Robotic-Assisted Placement of a Hepatic Artery Infusion Pump and Catheter for Regional Chemotherapy

James C Padussis, MD, David L Bartlett, MD, Melissa E Hogg, MD, Herbert J Zeh, MD, Amer H Zureikat, MD. University of Pittsburgh Medical Center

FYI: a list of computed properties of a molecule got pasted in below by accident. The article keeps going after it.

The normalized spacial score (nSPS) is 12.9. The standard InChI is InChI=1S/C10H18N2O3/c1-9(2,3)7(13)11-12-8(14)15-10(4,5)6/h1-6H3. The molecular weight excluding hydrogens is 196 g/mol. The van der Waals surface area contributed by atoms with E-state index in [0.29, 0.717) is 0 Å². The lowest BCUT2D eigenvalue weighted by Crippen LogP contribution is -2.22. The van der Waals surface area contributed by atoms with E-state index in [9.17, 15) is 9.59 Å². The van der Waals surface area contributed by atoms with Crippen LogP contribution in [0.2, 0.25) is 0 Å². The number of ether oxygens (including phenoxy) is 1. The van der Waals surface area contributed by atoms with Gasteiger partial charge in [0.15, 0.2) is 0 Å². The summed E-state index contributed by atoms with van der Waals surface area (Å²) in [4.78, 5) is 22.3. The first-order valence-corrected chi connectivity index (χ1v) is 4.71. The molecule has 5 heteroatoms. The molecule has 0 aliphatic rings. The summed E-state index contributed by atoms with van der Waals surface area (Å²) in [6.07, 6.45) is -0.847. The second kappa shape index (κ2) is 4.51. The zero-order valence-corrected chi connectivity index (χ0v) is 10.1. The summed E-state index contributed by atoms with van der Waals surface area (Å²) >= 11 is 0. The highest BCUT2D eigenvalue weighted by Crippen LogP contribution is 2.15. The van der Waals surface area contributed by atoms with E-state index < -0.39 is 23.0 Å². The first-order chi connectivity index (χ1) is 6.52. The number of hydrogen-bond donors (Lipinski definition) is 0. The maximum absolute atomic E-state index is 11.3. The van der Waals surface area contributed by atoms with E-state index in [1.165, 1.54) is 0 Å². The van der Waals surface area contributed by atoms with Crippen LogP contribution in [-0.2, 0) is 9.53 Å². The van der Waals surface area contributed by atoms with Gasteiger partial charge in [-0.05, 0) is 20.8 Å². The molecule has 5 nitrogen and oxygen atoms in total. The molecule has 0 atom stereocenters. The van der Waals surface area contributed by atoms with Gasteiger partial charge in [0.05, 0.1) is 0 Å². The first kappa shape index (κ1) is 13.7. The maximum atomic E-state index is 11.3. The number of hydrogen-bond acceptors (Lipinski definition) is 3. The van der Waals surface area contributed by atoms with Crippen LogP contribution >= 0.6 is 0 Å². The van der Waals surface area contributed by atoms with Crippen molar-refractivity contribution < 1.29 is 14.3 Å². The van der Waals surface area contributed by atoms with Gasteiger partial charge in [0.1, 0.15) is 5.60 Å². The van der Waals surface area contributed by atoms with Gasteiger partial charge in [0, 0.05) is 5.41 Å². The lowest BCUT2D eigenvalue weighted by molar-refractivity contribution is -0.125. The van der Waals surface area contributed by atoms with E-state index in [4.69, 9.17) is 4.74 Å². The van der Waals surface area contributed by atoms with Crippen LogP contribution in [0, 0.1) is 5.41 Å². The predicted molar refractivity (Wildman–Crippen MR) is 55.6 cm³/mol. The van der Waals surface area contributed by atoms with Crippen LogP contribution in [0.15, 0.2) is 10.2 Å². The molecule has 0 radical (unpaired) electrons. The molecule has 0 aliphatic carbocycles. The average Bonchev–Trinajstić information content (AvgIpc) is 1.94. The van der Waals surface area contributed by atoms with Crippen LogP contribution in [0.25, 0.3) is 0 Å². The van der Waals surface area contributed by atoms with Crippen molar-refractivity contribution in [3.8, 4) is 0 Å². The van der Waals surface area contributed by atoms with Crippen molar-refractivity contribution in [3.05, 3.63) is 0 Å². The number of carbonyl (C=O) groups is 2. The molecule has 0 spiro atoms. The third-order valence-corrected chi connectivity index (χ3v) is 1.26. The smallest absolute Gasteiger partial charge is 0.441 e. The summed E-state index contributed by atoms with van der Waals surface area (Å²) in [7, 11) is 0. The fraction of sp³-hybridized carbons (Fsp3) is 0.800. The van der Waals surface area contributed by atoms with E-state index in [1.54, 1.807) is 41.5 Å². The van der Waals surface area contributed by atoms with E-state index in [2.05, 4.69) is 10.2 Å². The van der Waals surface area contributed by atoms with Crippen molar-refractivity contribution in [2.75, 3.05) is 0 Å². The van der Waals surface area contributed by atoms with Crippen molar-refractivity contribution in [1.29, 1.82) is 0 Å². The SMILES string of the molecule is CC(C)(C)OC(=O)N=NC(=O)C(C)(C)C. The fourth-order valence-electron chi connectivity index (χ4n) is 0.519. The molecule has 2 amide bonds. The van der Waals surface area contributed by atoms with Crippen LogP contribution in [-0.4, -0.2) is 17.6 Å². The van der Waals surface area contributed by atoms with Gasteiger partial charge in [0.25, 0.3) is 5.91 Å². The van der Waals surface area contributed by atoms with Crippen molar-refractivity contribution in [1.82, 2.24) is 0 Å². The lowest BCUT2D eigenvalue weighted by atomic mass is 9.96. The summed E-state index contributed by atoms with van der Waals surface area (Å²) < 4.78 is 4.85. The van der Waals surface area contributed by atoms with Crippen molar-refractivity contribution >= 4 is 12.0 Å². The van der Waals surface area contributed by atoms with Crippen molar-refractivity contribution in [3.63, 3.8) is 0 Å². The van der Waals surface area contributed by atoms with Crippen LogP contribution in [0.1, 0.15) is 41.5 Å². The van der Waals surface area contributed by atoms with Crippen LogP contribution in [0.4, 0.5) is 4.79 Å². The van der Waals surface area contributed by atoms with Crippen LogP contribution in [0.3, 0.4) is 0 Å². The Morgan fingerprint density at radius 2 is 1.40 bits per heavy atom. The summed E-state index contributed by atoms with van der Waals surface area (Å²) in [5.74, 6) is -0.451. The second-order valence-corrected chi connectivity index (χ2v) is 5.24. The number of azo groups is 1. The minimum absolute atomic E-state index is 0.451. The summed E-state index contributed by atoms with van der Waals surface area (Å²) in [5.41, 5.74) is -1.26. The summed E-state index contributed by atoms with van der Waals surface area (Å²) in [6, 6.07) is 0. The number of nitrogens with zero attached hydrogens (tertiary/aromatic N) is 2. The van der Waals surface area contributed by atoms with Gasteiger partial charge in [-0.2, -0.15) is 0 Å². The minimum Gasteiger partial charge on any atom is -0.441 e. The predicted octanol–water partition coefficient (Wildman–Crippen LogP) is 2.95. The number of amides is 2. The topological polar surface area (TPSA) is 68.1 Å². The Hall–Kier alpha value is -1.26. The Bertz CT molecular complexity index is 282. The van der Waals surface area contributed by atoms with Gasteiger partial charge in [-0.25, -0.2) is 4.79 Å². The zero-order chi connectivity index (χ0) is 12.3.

Patients with unresectable hepatic metastases from colorectal cancer have a poor prognosis, with a median survival of only 15-20 months with systemic chemotherapy alone. For these patients, liver-directed therapy with hepatic arterial infusion of cytotoxic drugs offers an additional approach to improve control of metastatic disease. One of the main arguments against the use of hepatic arterial infusion therapy however, is that the pump carries long-term morbidity, and that the insertion procedure involves a major operation via an upper-midline or subcostal incision. Laparoscopic hepatic artery infusion catheterization has been described in several case series and has been shown to reduce post-operative pain and shorten recovery time over traditional open surgery. The laparoscopic procedure however is technically difficult, requiring extreme accuracy, fine dissection and endoscopic suturing. We present a series of ten robotic-assisted placement of hepatic artery infusion pump and catheter as a technically more feasible alternative to the laparoscopic approach while still offering the benefits of minimally invasive surgery.

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